The findings of the largest study into mother-to-child HIV
transmission show an infant infection rate of just 1.2 per cent
following the recommended interventions (a report published by AIDS
This is a drop from over 20 percent in the mid
1990s, before effective antiretroviral therapy (ART) became available,
and is the first time that such low rates of infection have been
observed at a population level.
Women who are aware of their HIV
at an early stage in pregnancy are able to make a number of important
choices about the best way to safeguard their health and protect their
baby. Antenatal testing is recommended to all pregnant women in the UK
and Ireland and acceptance rates are very high.
Most HIV positive
women now take a combination of ART drugs during pregnancy, and while
caesarean section delivery reduces the risk of infection to the child,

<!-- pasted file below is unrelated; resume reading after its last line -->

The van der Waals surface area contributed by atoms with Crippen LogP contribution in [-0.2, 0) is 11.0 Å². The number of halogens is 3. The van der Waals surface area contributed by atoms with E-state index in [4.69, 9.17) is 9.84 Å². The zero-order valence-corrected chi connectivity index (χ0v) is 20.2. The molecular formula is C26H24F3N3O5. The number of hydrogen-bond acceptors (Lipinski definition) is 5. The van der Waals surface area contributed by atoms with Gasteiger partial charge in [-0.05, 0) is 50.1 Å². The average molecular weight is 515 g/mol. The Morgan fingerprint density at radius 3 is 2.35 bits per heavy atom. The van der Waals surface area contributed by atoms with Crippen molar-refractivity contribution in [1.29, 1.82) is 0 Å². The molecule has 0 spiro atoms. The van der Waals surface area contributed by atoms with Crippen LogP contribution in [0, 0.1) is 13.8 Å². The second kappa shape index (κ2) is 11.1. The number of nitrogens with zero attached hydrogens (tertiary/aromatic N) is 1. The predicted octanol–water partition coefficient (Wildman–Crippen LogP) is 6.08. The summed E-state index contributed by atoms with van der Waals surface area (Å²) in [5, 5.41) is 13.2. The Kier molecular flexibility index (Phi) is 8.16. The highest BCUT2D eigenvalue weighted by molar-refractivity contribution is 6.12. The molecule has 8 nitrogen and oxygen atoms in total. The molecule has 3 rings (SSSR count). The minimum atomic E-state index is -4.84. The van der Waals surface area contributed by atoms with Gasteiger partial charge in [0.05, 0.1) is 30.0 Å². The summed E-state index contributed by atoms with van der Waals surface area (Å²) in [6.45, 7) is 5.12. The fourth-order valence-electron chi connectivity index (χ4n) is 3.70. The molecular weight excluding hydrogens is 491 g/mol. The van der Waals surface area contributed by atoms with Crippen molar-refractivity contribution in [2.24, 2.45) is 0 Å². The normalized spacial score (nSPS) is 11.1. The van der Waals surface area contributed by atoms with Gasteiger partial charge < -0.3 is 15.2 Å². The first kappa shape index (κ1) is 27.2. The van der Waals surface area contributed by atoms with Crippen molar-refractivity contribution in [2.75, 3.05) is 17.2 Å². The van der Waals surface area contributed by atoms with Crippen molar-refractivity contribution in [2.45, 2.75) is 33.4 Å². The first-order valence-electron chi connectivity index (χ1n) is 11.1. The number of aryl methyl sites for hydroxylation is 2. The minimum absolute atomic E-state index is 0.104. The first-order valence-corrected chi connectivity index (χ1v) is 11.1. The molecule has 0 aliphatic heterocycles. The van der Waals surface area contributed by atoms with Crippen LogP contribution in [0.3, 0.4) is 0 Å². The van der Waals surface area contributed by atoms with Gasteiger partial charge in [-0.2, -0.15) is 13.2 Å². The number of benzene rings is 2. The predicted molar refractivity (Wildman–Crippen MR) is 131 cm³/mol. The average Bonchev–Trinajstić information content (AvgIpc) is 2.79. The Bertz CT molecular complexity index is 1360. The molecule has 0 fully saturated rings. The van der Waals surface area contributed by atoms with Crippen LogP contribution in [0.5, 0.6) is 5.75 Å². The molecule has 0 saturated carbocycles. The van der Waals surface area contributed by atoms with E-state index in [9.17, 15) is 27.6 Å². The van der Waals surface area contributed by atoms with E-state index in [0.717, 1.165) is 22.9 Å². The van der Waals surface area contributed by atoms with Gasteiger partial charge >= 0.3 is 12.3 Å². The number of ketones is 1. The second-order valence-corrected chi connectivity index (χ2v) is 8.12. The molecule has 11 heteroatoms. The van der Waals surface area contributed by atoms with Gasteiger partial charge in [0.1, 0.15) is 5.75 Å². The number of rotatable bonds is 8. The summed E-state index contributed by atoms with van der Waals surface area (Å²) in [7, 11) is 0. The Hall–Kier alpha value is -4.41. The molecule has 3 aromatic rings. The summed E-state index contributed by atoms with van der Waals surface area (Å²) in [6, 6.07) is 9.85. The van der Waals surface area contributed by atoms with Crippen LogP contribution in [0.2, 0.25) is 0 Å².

this study showed that in many cases the drugs are so effective that a
normal delivery is possible.
Data were collected on 5151 HIV positive pregnant women in the UK and Ireland between 2000 and 2006.
Townsend, Research Fellow at the UCL Institute of Child Health and lead
author on the study said, “Our findings are greatly encouraging. They
demonstrate that if women are tested for HIV early enough in pregnancy
for ART to be initiated, the risk of infection to their baby is very low
“This emphasizes the importance of achieving and maintaining a high uptake of antenatal HIV testing on a national scale.
into the study was carried out at UCL Institute of Child Health, in
collaboration with the British Paediatric Surveillance Unit and the
Royal College of Obstetricians and Gynaecologists. The research was
funded by the Health Protection Agency and the Medical Research Council.
For further information contact Hayley Dodman, Great Ormond Street Hospital press office, on 020 7239 3126 or e-mail firstname.lastname@example.org
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